Every year, the DC Preservation League announces a list of the most endangered places in Washington–buildings that have some sort of cultural significance but are at risk of demolition due to abandonment or neglect. These places have now been immortalized in an exhibit by the Historical Society of Washington, DC. “For the Record: Artfully Historic DC” opens Wednesday, featuring 75 paintings and photographs depicting the city’s most endangered places. Here’s a selection of works from the exhibit.
About 550 structures were built between 1854 and 1930 in the Anacostia Historic District, including the dentist’s office pictured above. Many buildings from this time period show signs of abandonment–which the Historical Society attributes to “general civic disinvestment in the working-class African-American communities” in the area. As developers push east of the Anacostia River, these buildings are at increased risk of being torn down–or competing with new structures inconsistent with the Italianate detailing that has come to identify Anacostia.
This building is one of Shaw’s oldest mid-19th-century buildings. Constructed in 1892 by Washington architect Appleton P. Clark, this Romanesque-style row house was nearly demolished in 2014, when developers sought to build two hotels in its place. The DC Preservation League stepped in and saved the structure.
DC’s main public library was designed by Ludwig Mies Van der Rohe and is the only building in Washington designed by one of the master Modernist architects–a recognition shared by the likes of Mies, Le Corbusier, and Frank Lloyd Wright. Though the DC government has announced its intention of modernizing the building, the Historical Society says a lack of maintenance continues to threaten the structure’s integrity.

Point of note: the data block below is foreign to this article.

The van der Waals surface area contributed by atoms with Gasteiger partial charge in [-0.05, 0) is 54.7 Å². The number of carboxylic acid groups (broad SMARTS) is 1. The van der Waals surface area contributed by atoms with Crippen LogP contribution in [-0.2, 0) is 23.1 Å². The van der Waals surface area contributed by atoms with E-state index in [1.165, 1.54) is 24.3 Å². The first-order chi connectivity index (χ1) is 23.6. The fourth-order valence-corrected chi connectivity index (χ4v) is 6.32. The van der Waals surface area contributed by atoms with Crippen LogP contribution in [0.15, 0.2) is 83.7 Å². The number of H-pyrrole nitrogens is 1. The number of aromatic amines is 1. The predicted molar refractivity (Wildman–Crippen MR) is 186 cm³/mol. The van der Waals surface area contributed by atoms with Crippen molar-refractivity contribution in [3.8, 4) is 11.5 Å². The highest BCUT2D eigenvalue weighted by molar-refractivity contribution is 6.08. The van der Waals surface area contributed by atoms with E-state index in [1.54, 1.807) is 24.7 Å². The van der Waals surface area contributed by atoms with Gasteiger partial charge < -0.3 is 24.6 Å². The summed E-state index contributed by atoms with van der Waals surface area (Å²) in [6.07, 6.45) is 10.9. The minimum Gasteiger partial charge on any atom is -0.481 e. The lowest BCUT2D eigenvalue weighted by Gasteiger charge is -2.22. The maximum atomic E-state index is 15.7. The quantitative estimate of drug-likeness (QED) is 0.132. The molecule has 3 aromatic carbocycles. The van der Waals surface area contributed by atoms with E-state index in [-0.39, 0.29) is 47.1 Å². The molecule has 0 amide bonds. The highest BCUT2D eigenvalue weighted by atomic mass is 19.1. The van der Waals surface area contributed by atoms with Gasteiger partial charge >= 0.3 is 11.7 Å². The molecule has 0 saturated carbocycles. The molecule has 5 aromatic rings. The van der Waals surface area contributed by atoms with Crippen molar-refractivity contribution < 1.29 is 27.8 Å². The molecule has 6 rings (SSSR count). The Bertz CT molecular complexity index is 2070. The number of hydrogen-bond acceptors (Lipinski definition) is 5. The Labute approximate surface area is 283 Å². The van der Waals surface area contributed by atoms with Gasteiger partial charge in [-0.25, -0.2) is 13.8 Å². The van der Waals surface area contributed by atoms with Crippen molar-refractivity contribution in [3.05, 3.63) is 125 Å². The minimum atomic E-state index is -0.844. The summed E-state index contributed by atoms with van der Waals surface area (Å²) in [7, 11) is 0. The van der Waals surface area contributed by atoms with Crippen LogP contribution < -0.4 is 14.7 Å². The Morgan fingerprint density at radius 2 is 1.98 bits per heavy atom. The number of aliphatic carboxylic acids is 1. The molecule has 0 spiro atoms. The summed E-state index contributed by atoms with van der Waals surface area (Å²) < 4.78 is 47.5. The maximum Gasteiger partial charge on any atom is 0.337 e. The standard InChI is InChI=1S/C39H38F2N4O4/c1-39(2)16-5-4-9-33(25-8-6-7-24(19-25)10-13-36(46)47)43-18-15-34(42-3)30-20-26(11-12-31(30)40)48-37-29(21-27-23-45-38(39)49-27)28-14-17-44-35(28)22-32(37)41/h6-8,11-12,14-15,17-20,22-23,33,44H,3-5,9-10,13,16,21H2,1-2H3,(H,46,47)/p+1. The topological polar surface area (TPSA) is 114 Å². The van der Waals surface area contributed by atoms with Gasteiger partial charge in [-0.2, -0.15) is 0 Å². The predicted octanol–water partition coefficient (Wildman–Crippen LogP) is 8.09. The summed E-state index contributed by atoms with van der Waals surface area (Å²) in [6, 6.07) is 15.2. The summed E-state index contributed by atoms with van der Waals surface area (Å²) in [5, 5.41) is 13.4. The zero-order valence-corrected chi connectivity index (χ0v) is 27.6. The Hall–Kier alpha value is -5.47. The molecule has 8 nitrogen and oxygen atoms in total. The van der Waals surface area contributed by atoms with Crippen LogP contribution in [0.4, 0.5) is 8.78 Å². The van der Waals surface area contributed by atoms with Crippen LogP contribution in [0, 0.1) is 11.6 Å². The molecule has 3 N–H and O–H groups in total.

Though it’s a great example of Shingle style architecture, the Washington Canoe Club shows clear signs of deterioration. Its windows and window frames need repair; the roof must be replaced; and its floors and walls are damaged. The problem? It’s unclear who owns the building, according to the Historical Society. Neither the Washington Canoe Club or the National Park Service have invested in restoration. And in 2010, the Park Service declared the building unsafe for occupancy. It has since launched plans for rehabilitation, but doesn’t have enough cash to actually do the work.
From the outside, the nearly 150-year-old Benjamin Franklin School at 13th and K Street, Northwest, looks like it’s in great condition. But that’s only because the DC government restored its exterior in the early 2000s. The inside, however, has been neglected. The building that once won design awards across Europe–and was hailed across the world as an ideal model for modern school buildings–now has a crumbling interior.
This digital image montage, called “Folklife in Deanwood,” depicts the Strand Theater at 5131 Grant Road, Northeast, which once housed stores, a pool room, and a dance hall. It was the first movie theater built in the neighborhood, but the empty building has been deteriorating for decades. Rumors float about commercial redevelopment.
Founded in 1838, the Metropolitan African Methodist Episcopal Church was incredibly important in the abolitionist movement, advocating for race equality and the end of slavery. The church, known as as the “National Cathedral of African Methodism,” was built with donations from church members. Though it was the site of important historical events, including Frederick Douglass’s funeral, today the church lacks funds to make much-needed repairs.
“For the Record: Artfully Historic” DC runs from April 22 to May 27 at the Historical Society of Washington, DC. Open Tuesday through Friday, 10 AM to 4 PM. Admission is free.